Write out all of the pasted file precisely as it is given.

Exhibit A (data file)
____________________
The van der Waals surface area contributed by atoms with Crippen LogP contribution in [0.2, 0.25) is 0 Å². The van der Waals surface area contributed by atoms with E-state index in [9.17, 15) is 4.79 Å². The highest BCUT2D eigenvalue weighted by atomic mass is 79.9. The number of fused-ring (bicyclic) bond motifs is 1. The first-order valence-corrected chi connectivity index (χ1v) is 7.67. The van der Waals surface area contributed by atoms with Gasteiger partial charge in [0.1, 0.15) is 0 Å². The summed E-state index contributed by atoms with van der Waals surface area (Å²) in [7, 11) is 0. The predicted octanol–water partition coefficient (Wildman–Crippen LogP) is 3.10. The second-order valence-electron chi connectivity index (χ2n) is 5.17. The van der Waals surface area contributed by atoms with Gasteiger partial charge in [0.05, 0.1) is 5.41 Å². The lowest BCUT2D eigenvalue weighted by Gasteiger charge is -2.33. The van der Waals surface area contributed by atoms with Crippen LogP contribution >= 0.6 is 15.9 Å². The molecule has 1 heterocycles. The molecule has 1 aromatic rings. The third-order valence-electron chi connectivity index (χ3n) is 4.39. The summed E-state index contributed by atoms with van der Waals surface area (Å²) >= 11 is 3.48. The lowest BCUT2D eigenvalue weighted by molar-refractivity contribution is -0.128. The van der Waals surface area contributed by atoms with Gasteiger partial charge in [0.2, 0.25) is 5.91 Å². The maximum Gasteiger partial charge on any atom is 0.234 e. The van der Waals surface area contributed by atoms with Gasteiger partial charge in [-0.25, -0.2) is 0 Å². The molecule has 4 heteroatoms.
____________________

The van der Waals surface area contributed by atoms with Crippen LogP contribution in [0.2, 0.25) is 0 Å². The van der Waals surface area contributed by atoms with E-state index in [9.17, 15) is 4.79 Å². The highest BCUT2D eigenvalue weighted by atomic mass is 79.9. The number of fused-ring (bicyclic) bond motifs is 1. The first-order valence-corrected chi connectivity index (χ1v) is 7.67. The van der Waals surface area contributed by atoms with Gasteiger partial charge in [0.1, 0.15) is 0 Å². The summed E-state index contributed by atoms with van der Waals surface area (Å²) in [7, 11) is 0. The predicted octanol–water partition coefficient (Wildman–Crippen LogP) is 3.10. The second-order valence-electron chi connectivity index (χ2n) is 5.17. The van der Waals surface area contributed by atoms with Gasteiger partial charge in [0.05, 0.1) is 5.41 Å². The lowest BCUT2D eigenvalue weighted by Gasteiger charge is -2.33. The van der Waals surface area contributed by atoms with Crippen LogP contribution >= 0.6 is 15.9 Å². The molecule has 1 heterocycles. The molecule has 1 aromatic rings. The third-order valence-electron chi connectivity index (χ3n) is 4.39. The summed E-state index contributed by atoms with van der Waals surface area (Å²) >= 11 is 3.48. The lowest BCUT2D eigenvalue weighted by molar-refractivity contribution is -0.128. The van der Waals surface area contributed by atoms with Gasteiger partial charge in [0.2, 0.25) is 5.91 Å². The maximum Gasteiger partial charge on any atom is 0.234 e. The van der Waals surface area contributed by atoms with Gasteiger partial charge in [-0.25, -0.2) is 0 Å². The molecule has 4 heteroatoms.